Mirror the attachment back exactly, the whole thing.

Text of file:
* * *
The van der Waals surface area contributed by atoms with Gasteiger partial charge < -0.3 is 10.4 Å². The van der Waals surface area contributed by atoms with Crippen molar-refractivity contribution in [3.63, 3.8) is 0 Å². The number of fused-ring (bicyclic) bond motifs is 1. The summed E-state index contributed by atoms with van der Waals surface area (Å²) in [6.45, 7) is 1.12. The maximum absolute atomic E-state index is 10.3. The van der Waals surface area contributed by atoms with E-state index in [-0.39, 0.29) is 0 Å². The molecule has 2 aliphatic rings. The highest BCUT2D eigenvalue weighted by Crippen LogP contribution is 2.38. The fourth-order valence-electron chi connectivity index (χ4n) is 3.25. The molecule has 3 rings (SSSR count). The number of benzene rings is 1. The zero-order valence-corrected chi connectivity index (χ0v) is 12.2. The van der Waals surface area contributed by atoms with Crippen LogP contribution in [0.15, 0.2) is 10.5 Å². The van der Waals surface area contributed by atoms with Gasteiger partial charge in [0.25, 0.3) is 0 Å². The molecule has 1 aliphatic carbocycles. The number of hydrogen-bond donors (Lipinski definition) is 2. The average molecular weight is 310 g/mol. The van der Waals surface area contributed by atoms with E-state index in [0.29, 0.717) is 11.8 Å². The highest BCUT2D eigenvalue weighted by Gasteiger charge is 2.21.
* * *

The van der Waals surface area contributed by atoms with Gasteiger partial charge < -0.3 is 10.4 Å². The van der Waals surface area contributed by atoms with Crippen molar-refractivity contribution in [3.63, 3.8) is 0 Å². The number of fused-ring (bicyclic) bond motifs is 1. The summed E-state index contributed by atoms with van der Waals surface area (Å²) in [6.45, 7) is 1.12. The maximum absolute atomic E-state index is 10.3. The van der Waals surface area contributed by atoms with E-state index in [-0.39, 0.29) is 0 Å². The molecule has 2 aliphatic rings. The highest BCUT2D eigenvalue weighted by Crippen LogP contribution is 2.38. The fourth-order valence-electron chi connectivity index (χ4n) is 3.25. The molecule has 3 rings (SSSR count). The number of benzene rings is 1. The zero-order valence-corrected chi connectivity index (χ0v) is 12.2. The van der Waals surface area contributed by atoms with Crippen LogP contribution in [0.15, 0.2) is 10.5 Å². The van der Waals surface area contributed by atoms with Gasteiger partial charge in [0.25, 0.3) is 0 Å². The molecule has 1 aliphatic carbocycles. The number of hydrogen-bond donors (Lipinski definition) is 2. The average molecular weight is 310 g/mol. The van der Waals surface area contributed by atoms with E-state index in [0.29, 0.717) is 11.8 Å². The highest BCUT2D eigenvalue weighted by Gasteiger charge is 2.21.